I met my friend Tony 12 years, ago, when I was living in Berkeley and working as a farmers market vendor. A loyal customer, Tony is also a documentary filmmaker and graphic designer. He’s quadriplegic, the result of a teenage diving accident. Tony has partial use of his arms, and until his accident, was a competitive surfer. Until a few years ago, however, he’d never been able to get back on a board due to some medical issues he was dealing with.

Today, a freakishly youthful 48, Tony is an avid surfer and skier (that’s him at Alpine Meadows, in the photo at the beginning of this story), thanks to several amazing adaptive sport programs. He says he’s in the best shape of his life, and his jones for salt water and snow matches that of any able-bodied enthusiast.

Living in the outdoor adventure mecca of Boulder as I do, I’m also in an epicenter of outdoor adaptive recreation programs. With my locale and both of these inspiring and incredible guys in mind, I wanted to provide a round-up of top adaptive sport centers across the country.
wake boarding
Adaptive Adventures
Based in Boulder, this is Darol’s preferred ski and summer program; he also co-produces a summer Moab Mania event for them. They offer alpine skiing, snowboarding, waterskiing, wake-boarding, kayaking, rafting, and cycling. Offers civilian, veterans, and kids programs.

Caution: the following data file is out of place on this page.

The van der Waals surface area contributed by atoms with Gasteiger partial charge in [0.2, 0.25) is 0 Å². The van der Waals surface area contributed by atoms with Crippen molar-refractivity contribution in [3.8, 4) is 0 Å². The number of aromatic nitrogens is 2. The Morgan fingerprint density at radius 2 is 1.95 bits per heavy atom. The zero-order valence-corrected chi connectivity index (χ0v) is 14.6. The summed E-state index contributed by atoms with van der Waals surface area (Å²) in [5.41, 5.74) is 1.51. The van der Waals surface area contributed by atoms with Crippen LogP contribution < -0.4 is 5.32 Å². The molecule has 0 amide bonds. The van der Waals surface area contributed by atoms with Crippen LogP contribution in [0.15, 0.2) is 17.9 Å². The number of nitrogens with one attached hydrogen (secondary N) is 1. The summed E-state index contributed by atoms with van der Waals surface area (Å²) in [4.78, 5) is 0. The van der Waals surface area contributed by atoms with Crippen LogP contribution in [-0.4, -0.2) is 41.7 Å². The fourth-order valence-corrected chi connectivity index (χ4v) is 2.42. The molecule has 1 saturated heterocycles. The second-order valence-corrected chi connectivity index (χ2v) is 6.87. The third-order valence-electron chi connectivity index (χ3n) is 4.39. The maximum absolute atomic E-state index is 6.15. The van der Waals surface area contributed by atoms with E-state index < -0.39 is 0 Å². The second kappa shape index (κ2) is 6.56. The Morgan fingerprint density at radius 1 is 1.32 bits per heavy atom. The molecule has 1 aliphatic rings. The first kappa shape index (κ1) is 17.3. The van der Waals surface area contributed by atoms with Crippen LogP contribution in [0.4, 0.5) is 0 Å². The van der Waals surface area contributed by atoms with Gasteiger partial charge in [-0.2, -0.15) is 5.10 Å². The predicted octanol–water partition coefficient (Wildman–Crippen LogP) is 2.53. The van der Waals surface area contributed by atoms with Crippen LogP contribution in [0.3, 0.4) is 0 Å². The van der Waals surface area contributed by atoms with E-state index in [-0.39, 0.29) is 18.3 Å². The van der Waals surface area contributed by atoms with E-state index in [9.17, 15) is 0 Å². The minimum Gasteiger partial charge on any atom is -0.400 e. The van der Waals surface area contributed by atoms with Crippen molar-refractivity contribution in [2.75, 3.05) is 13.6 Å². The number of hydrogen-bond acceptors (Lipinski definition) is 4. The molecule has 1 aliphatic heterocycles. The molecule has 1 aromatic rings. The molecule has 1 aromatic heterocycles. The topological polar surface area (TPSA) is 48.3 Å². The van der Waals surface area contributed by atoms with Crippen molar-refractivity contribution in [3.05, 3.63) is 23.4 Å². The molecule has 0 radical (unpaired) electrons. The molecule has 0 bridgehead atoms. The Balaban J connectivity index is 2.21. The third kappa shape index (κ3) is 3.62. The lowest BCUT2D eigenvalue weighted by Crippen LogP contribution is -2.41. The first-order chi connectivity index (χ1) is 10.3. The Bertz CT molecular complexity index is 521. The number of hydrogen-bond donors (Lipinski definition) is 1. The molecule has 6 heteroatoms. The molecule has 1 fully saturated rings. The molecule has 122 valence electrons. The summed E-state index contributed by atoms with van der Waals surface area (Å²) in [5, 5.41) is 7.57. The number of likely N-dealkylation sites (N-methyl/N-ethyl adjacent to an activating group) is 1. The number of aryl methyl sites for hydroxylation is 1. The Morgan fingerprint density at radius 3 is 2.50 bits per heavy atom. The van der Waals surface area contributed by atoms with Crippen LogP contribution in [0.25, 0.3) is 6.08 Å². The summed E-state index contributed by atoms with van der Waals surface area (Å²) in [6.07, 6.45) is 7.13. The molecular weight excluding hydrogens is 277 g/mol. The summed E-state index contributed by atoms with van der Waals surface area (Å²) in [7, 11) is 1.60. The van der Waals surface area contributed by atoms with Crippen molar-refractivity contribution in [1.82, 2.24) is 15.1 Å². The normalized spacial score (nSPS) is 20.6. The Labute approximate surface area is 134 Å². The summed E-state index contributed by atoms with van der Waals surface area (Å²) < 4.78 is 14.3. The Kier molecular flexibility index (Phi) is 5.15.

Telluride Adaptive Sports Program
Darol and I both recommend this program (me, from living in Telluride and knowing some of the staff). TASP is very well-regarded, and offers summer and winter programs. This time of year there’s alpine, nordic, and backcountry skiing and snowboarding, snow shoeing, ice-climbing, Helitrax skiing, and snowmobiling. In summer, there’s horseback riding, hiking, biking, fishing, climbing, paddling, and camping.

Challenge Aspen
This prestigious adaptive ski and snowboard program based in Snowmass is for civilians with physical or cognitive disabilities. Challenge Aspen Military Opportunities (C.A.M.O.) is for injured military; a new camp this year has been developed to help adaptive skiers learn more about competitive Paralympic training programs and interface with Paralymic coaches.
adaptive kayaking
High Fives Foundation
Tony is a huge fan of this Truckee, California, based non-profit founded by paralyzed former competitive skier Roy Tuscany. It’s dedicated to raising awareness and funding for “injured athletes that have suffered a life-altering injury while pursuing their dream in the winter action sports community.” High Fives also serves as a resource center for alternative therapies such as acupuncture, massage, and pilates, gyms, and adaptive sports and equipment.

WORLD T.E.A.M. Sports
Chartered in North Carolina and based in New York, Darol recommends this athletic organization that offers adaptive and able-bodied events in mountain biking, rafting, cycling, and more. They also offer teen challenges.

They Will Surf Again
Tony has hit the waves with this Los Angeles-based program offered by the non-profit, Life Rolls On (LRO). Founded by quadriplegic, former competitive surfer Jesse Billauer, LRO raises awareness and funds for spinal cord injury (SCI) research, and offers bi-coastal adaptive surfing, skate, and snowboarding programs.

AccesSurf Hawaii
Honolulu-based adaptive surfing and other recreational water sport programs.
adaptive climbing
Wheels 2 Water
Tony recommends this adaptive surf and scuba diving non-profit in his hometown of Huntington Beach, California.

Wheels Up Pilots